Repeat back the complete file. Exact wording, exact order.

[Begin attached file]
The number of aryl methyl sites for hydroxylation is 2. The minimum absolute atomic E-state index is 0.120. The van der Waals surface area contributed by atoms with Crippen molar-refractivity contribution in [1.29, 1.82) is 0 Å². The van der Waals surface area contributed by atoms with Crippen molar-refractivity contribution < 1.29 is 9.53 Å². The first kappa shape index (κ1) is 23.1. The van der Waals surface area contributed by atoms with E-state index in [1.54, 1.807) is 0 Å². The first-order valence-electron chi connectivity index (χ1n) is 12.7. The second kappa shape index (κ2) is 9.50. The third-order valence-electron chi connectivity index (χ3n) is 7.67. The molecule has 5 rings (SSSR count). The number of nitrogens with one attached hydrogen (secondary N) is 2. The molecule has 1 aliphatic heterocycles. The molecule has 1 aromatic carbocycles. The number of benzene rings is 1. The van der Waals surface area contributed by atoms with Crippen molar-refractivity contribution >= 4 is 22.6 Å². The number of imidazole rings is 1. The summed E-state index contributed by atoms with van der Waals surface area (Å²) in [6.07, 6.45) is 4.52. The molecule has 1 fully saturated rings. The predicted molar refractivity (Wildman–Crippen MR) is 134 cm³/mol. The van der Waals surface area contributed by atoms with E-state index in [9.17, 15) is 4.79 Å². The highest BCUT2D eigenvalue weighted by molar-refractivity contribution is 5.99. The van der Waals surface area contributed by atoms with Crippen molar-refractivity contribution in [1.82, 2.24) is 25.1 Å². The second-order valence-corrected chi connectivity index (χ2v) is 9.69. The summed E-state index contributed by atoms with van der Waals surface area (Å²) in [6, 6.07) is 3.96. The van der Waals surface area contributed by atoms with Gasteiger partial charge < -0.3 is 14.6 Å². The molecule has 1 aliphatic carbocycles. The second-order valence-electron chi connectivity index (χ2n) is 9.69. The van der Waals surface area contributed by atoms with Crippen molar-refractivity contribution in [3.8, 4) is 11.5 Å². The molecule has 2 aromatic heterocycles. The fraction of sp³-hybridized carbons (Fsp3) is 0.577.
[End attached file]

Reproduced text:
The number of aryl methyl sites for hydroxylation is 2. The minimum absolute atomic E-state index is 0.120. The van der Waals surface area contributed by atoms with Crippen molar-refractivity contribution in [1.29, 1.82) is 0 Å². The van der Waals surface area contributed by atoms with Crippen molar-refractivity contribution < 1.29 is 9.53 Å². The first kappa shape index (κ1) is 23.1. The van der Waals surface area contributed by atoms with E-state index in [1.54, 1.807) is 0 Å². The first-order valence-electron chi connectivity index (χ1n) is 12.7. The second kappa shape index (κ2) is 9.50. The third-order valence-electron chi connectivity index (χ3n) is 7.67. The molecule has 5 rings (SSSR count). The number of nitrogens with one attached hydrogen (secondary N) is 2. The molecule has 1 aliphatic heterocycles. The molecule has 1 aromatic carbocycles. The number of benzene rings is 1. The van der Waals surface area contributed by atoms with Crippen molar-refractivity contribution >= 4 is 22.6 Å². The number of imidazole rings is 1. The summed E-state index contributed by atoms with van der Waals surface area (Å²) in [6.07, 6.45) is 4.52. The molecule has 1 fully saturated rings. The predicted molar refractivity (Wildman–Crippen MR) is 134 cm³/mol. The van der Waals surface area contributed by atoms with E-state index in [9.17, 15) is 4.79 Å². The highest BCUT2D eigenvalue weighted by molar-refractivity contribution is 5.99. The van der Waals surface area contributed by atoms with Crippen molar-refractivity contribution in [1.82, 2.24) is 25.1 Å². The second-order valence-corrected chi connectivity index (χ2v) is 9.69. The summed E-state index contributed by atoms with van der Waals surface area (Å²) in [6, 6.07) is 3.96. The van der Waals surface area contributed by atoms with Gasteiger partial charge < -0.3 is 14.6 Å². The molecule has 1 aliphatic carbocycles. The second-order valence-electron chi connectivity index (χ2n) is 9.69. The van der Waals surface area contributed by atoms with Crippen molar-refractivity contribution in [3.8, 4) is 11.5 Å². The molecule has 2 aromatic heterocycles. The fraction of sp³-hybridized carbons (Fsp3) is 0.577.